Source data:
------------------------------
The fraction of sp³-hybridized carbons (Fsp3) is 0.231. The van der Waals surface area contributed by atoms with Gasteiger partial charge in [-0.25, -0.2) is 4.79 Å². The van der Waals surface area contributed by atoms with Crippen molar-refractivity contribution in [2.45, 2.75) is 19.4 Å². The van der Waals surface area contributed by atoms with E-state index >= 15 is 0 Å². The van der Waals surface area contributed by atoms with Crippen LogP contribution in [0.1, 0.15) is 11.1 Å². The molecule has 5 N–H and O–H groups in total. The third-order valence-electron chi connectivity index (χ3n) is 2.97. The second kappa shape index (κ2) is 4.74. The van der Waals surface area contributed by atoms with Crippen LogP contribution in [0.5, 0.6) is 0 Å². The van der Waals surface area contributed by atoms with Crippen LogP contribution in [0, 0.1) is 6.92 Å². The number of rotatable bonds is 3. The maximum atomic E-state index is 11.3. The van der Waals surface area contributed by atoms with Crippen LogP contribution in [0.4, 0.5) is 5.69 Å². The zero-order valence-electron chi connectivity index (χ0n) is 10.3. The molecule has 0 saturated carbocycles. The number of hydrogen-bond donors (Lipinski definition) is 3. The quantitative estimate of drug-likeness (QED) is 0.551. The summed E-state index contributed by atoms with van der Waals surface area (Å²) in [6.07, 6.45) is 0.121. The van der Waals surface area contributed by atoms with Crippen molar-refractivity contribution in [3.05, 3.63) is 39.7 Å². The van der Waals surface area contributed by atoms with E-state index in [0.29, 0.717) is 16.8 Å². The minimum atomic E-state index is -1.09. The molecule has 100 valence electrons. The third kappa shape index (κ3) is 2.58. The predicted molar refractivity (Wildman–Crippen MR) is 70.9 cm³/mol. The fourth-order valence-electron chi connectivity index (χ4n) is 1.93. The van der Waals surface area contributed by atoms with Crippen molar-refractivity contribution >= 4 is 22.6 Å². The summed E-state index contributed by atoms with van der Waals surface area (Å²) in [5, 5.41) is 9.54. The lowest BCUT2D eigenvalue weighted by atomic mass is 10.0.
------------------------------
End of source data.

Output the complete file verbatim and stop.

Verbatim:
The fraction of sp³-hybridized carbons (Fsp3) is 0.231. The van der Waals surface area contributed by atoms with Gasteiger partial charge in [-0.25, -0.2) is 4.79 Å². The van der Waals surface area contributed by atoms with Crippen molar-refractivity contribution in [2.45, 2.75) is 19.4 Å². The van der Waals surface area contributed by atoms with E-state index >= 15 is 0 Å². The van der Waals surface area contributed by atoms with Crippen LogP contribution in [0.1, 0.15) is 11.1 Å². The molecule has 5 N–H and O–H groups in total. The third-order valence-electron chi connectivity index (χ3n) is 2.97. The second kappa shape index (κ2) is 4.74. The van der Waals surface area contributed by atoms with Crippen LogP contribution in [0.5, 0.6) is 0 Å². The van der Waals surface area contributed by atoms with Crippen LogP contribution in [0, 0.1) is 6.92 Å². The number of rotatable bonds is 3. The maximum atomic E-state index is 11.3. The van der Waals surface area contributed by atoms with Crippen LogP contribution in [0.4, 0.5) is 5.69 Å². The zero-order valence-electron chi connectivity index (χ0n) is 10.3. The molecule has 0 saturated carbocycles. The number of hydrogen-bond donors (Lipinski definition) is 3. The quantitative estimate of drug-likeness (QED) is 0.551. The summed E-state index contributed by atoms with van der Waals surface area (Å²) in [6.07, 6.45) is 0.121. The van der Waals surface area contributed by atoms with Crippen molar-refractivity contribution in [3.05, 3.63) is 39.7 Å². The van der Waals surface area contributed by atoms with E-state index in [0.29, 0.717) is 16.8 Å². The minimum atomic E-state index is -1.09. The molecule has 100 valence electrons. The third kappa shape index (κ3) is 2.58. The predicted molar refractivity (Wildman–Crippen MR) is 70.9 cm³/mol. The fourth-order valence-electron chi connectivity index (χ4n) is 1.93. The van der Waals surface area contributed by atoms with Crippen molar-refractivity contribution >= 4 is 22.6 Å². The summed E-state index contributed by atoms with van der Waals surface area (Å²) in [5, 5.41) is 9.54. The lowest BCUT2D eigenvalue weighted by atomic mass is 10.0.